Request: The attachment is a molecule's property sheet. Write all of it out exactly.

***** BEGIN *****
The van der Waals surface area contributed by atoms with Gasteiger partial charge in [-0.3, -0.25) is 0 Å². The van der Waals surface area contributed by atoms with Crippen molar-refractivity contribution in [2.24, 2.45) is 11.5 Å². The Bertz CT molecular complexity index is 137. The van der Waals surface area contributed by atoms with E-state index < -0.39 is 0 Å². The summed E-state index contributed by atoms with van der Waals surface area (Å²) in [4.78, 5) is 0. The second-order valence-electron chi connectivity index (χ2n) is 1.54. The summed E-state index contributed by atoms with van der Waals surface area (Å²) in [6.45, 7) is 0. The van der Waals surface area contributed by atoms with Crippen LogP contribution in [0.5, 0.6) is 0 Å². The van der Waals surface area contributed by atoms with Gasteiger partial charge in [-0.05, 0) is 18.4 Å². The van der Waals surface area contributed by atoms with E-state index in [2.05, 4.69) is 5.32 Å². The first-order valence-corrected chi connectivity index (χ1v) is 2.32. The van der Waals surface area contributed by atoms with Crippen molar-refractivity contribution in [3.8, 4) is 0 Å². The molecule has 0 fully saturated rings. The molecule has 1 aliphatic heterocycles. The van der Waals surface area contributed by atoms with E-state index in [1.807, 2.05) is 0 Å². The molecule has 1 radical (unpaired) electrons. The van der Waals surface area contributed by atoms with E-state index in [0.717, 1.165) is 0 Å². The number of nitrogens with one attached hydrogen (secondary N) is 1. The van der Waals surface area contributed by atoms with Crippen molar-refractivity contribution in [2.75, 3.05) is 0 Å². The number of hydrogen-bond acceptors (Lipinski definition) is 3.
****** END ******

The van der Waals surface area contributed by atoms with Gasteiger partial charge in [-0.3, -0.25) is 0 Å². The van der Waals surface area contributed by atoms with Crippen molar-refractivity contribution in [2.24, 2.45) is 11.5 Å². The Bertz CT molecular complexity index is 137. The van der Waals surface area contributed by atoms with E-state index < -0.39 is 0 Å². The summed E-state index contributed by atoms with van der Waals surface area (Å²) in [4.78, 5) is 0. The second-order valence-electron chi connectivity index (χ2n) is 1.54. The summed E-state index contributed by atoms with van der Waals surface area (Å²) in [6.45, 7) is 0. The van der Waals surface area contributed by atoms with Crippen LogP contribution in [0.5, 0.6) is 0 Å². The van der Waals surface area contributed by atoms with Gasteiger partial charge in [-0.05, 0) is 18.4 Å². The van der Waals surface area contributed by atoms with E-state index in [2.05, 4.69) is 5.32 Å². The first-order valence-corrected chi connectivity index (χ1v) is 2.32. The van der Waals surface area contributed by atoms with Crippen molar-refractivity contribution in [3.8, 4) is 0 Å². The molecule has 0 fully saturated rings. The molecule has 1 aliphatic heterocycles. The van der Waals surface area contributed by atoms with E-state index in [1.807, 2.05) is 0 Å². The molecule has 1 radical (unpaired) electrons. The van der Waals surface area contributed by atoms with E-state index in [0.717, 1.165) is 0 Å². The number of nitrogens with one attached hydrogen (secondary N) is 1. The van der Waals surface area contributed by atoms with Crippen molar-refractivity contribution in [2.75, 3.05) is 0 Å². The number of hydrogen-bond acceptors (Lipinski definition) is 3.